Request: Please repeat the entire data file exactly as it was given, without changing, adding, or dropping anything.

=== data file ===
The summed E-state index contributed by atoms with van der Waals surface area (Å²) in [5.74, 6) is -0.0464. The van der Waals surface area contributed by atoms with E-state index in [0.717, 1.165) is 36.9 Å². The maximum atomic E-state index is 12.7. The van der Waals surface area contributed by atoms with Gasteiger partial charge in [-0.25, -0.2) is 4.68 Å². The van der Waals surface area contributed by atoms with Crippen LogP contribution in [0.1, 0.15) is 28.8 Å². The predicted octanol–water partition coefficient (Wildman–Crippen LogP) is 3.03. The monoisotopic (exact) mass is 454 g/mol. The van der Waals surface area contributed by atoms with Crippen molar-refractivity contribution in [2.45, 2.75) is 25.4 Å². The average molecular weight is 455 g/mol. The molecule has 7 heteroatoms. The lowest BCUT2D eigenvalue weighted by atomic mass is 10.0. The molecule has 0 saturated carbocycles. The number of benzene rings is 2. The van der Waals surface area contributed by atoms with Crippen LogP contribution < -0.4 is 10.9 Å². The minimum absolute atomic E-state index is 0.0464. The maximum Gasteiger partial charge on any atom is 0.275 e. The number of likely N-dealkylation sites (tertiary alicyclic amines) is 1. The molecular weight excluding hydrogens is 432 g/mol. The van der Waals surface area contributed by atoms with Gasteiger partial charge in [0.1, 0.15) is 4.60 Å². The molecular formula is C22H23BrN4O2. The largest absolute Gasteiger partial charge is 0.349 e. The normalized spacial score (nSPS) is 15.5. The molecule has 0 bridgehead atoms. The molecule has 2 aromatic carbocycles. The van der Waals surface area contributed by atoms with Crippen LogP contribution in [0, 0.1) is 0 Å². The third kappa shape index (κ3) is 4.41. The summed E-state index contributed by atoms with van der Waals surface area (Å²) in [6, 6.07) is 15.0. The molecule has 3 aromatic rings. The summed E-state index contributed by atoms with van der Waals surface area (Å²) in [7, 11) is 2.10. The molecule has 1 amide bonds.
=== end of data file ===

The summed E-state index contributed by atoms with van der Waals surface area (Å²) in [5.74, 6) is -0.0464. The van der Waals surface area contributed by atoms with E-state index in [0.717, 1.165) is 36.9 Å². The maximum atomic E-state index is 12.7. The van der Waals surface area contributed by atoms with Gasteiger partial charge in [-0.25, -0.2) is 4.68 Å². The van der Waals surface area contributed by atoms with Crippen LogP contribution in [0.1, 0.15) is 28.8 Å². The predicted octanol–water partition coefficient (Wildman–Crippen LogP) is 3.03. The monoisotopic (exact) mass is 454 g/mol. The van der Waals surface area contributed by atoms with Crippen molar-refractivity contribution in [2.45, 2.75) is 25.4 Å². The average molecular weight is 455 g/mol. The molecule has 7 heteroatoms. The lowest BCUT2D eigenvalue weighted by atomic mass is 10.0. The molecule has 0 saturated carbocycles. The number of benzene rings is 2. The van der Waals surface area contributed by atoms with Crippen LogP contribution < -0.4 is 10.9 Å². The minimum absolute atomic E-state index is 0.0464. The maximum Gasteiger partial charge on any atom is 0.275 e. The number of likely N-dealkylation sites (tertiary alicyclic amines) is 1. The molecular weight excluding hydrogens is 432 g/mol. The van der Waals surface area contributed by atoms with Gasteiger partial charge in [0.1, 0.15) is 4.60 Å². The molecular formula is C22H23BrN4O2. The largest absolute Gasteiger partial charge is 0.349 e. The normalized spacial score (nSPS) is 15.5. The molecule has 0 bridgehead atoms. The molecule has 2 aromatic carbocycles. The van der Waals surface area contributed by atoms with Crippen LogP contribution in [0, 0.1) is 0 Å². The third kappa shape index (κ3) is 4.41. The summed E-state index contributed by atoms with van der Waals surface area (Å²) in [6, 6.07) is 15.0. The molecule has 3 aromatic rings. The summed E-state index contributed by atoms with van der Waals surface area (Å²) in [7, 11) is 2.10. The molecule has 1 amide bonds.